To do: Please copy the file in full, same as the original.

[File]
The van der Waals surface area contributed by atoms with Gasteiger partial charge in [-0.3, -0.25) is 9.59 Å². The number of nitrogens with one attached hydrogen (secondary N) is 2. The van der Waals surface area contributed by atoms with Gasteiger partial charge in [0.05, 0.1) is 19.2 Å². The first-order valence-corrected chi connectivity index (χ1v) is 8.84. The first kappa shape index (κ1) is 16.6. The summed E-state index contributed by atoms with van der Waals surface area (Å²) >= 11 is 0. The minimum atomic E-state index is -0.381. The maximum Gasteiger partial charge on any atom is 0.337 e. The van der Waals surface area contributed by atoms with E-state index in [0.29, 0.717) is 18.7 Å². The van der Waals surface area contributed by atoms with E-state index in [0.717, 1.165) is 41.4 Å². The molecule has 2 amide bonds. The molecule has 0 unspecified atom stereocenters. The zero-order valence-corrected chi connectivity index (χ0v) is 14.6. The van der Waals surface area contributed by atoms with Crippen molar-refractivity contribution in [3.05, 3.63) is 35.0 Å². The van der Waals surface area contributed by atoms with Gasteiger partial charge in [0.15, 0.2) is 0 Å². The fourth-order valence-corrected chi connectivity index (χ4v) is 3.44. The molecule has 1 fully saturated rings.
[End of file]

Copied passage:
The van der Waals surface area contributed by atoms with Gasteiger partial charge in [-0.3, -0.25) is 9.59 Å². The number of nitrogens with one attached hydrogen (secondary N) is 2. The van der Waals surface area contributed by atoms with Gasteiger partial charge in [0.05, 0.1) is 19.2 Å². The first-order valence-corrected chi connectivity index (χ1v) is 8.84. The first kappa shape index (κ1) is 16.6. The summed E-state index contributed by atoms with van der Waals surface area (Å²) >= 11 is 0. The minimum atomic E-state index is -0.381. The maximum Gasteiger partial charge on any atom is 0.337 e. The van der Waals surface area contributed by atoms with E-state index in [0.29, 0.717) is 18.7 Å². The van der Waals surface area contributed by atoms with E-state index in [0.717, 1.165) is 41.4 Å². The molecule has 2 amide bonds. The molecule has 0 unspecified atom stereocenters. The zero-order valence-corrected chi connectivity index (χ0v) is 14.6. The van der Waals surface area contributed by atoms with Crippen molar-refractivity contribution in [3.05, 3.63) is 35.0 Å². The van der Waals surface area contributed by atoms with Gasteiger partial charge in [0.15, 0.2) is 0 Å². The fourth-order valence-corrected chi connectivity index (χ4v) is 3.44. The molecule has 1 fully saturated rings.